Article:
The best air rifle for squirrels with good quality sound moderator to a modern PCP air rifle

Squirrel shooting with an air gun is more difficult in the summer when the trees are in leaf than it is in the winter when the limbs are barren. Greys can be practically invisible due to the lush foliage that covers the tree canopy. So, what are your options? When the leaves are full and green, how can you carry the necessary pest control?
If you follow the air rifle pest control principles, you can effectively rid an area of corvids, greys, and rats while also helping to provide a safer environment for songbirds.

When it comes to vermin management, an air rifle is a fantastic tool.

When you combine a good sound moderator with a Air Gun Maniac, you have a piece of equipment that allows you to blast pests quietly without attracting the notice of inquisitive neighbors.
The most important thing to know is that you’ll need a sound moderator and a safe backstop, since if a pellet escapes your property, you’ll be breaking the law. Panel fences aren’t very strong, and an airgun pellet will almost certainly rip through them.

Put a handful of peanut or birdseed in front of your safe backstop to attract squirrels and rats there. For magpies, use stale crumbs because they are picky eaters that prefer bird tables. We maintain hens in our garden and, in addition to attracting the occasional rat, they occasionally attract the attention of magpies who prefer to perch in a neighboring apple tree. Obviously, I can’t shoot straight at these corvids for safety concerns. To attract the birds’ attention, I place a concrete slab beneath the apple tree, crack an egg in front of it, and spread a few vegetable scraps. The magpies would frequently flutter down for a closer look, allowing me to take a safe photograph from my perch.
Rats, corvids, and squirrels can drastically limit the amount of eggs and chicks that gamebirds produce. Another area where air rifle pest control plays an important role is in this. Grey squirrel activity is normally attracted to pheasant feeders, but in late spring, feeding stops, which is inconvenient because it is peak nesting season, and the greys’ diet shifts to eggs.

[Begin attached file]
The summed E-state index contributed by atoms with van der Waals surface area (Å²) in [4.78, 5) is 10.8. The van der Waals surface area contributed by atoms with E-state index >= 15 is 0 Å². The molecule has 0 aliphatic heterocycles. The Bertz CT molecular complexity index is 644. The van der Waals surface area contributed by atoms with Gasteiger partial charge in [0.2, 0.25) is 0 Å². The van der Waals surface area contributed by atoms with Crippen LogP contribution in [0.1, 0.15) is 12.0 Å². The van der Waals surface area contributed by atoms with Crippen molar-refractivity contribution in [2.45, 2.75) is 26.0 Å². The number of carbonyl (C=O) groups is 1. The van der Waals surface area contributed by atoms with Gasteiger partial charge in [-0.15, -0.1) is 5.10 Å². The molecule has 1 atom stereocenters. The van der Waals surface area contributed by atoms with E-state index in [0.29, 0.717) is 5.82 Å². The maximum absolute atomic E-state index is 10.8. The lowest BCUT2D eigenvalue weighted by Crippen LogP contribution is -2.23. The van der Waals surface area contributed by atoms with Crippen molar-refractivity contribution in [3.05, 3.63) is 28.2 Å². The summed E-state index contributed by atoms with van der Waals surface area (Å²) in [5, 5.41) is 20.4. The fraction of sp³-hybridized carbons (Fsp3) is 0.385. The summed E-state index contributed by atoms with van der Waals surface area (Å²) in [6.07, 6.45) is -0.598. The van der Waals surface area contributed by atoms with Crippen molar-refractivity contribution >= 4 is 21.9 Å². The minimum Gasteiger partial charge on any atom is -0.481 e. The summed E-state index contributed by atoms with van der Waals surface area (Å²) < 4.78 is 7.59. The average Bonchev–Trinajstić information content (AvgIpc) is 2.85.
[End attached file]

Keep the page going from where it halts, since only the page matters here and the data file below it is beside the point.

The feeders made my life simple; sit back and wait for the squirrels to show up.

When I was asked in to thin out grey squirrels in a wood where the owner fed big numbers of peanuts so he could watch the nuthatches and woodpeckers come in to feast, I came up with a solution. The greys, on the other hand, got ahead of the line and ate the nuts first. The feeders made my life simple; all I had to do was sit back and wait for the squirrels to show up. I realized that I could use the similar setup for some of my other permissions as well.
Landowners and keepers were quick to give me the thumbs up, so I built some quite rustic feeding stations that serve both wild birds and grey squirrels. I can typically count on a steady trickle of eager squirrels when I return with my best air rifle for squirrels after feeding them for three or four days in a row.
When shooting grey squirrels and rats with an air rifle, the head is the most reliable death region. Take them from the side and aim for the eye and ear with your pellet. With a strike to the heart and lung area delivered from the side to strike slightly behind the shoulder, a.22 calibre can likewise yield clean kills. A shot between the shoulders will hit the heart and lungs of a squirrel clinging to a tree with its back to you.
Again, headshots are the most effective way to kill. Magpies, on the other hand, can be dispatched with a strike to the chest or a shot from behind, precisely between the shoulders, striking the heart and lungs.